SENATOR WIELECHOWSKI said a study was  done a few years ago under                                                               
the Palin  Administration comparing Alaska's mining  tax to other                                                               
states' and countries'  around the world. It seemed  to have some                                                               
good ideas and didn't recommend  tax increases. However, it noted                                                               
that Alaska's tax structure is very  old, going back to 1955, and                                                               
there was some thought about  updating the structure. He asked to                                                               
get a copy of that study,  because he thought it could be helpful                                                               
in   making   other   changes  to   encourage   development   and                                                               
exploration.                                                                                                                    
                                                                                                                                
4:33:59 PM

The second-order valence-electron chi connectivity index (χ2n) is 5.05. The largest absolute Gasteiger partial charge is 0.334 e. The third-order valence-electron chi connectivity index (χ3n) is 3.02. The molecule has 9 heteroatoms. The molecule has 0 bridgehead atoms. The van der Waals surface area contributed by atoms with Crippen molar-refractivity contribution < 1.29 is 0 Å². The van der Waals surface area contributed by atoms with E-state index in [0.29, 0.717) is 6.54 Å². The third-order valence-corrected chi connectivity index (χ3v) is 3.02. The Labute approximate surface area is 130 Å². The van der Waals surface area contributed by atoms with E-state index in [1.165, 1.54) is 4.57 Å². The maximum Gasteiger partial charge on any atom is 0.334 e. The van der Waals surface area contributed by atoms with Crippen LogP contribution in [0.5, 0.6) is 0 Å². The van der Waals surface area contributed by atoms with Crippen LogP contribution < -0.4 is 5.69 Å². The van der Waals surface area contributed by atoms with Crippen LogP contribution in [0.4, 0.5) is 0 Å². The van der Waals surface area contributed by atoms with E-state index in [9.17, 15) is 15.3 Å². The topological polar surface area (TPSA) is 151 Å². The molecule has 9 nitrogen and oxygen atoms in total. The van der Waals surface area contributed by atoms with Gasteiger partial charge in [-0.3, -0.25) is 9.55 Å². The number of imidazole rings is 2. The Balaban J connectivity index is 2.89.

MR. BURNETT said he was aware of  the study and would find out if                                                               
it is available.                                                                                                                
                                                                                                                                
SENATOR  COGHILL said  they  may not  be able  to  get the  whole                                                               
picture of mines and their value,  but they need to know, for one                                                               
thing, if there is a royalty base.                                                                                              
                                                                                                                                
4:34:52 PM                                                                                                                    
MR.  FOGELS responded  that  DNR's role  is not  to  tax, but  to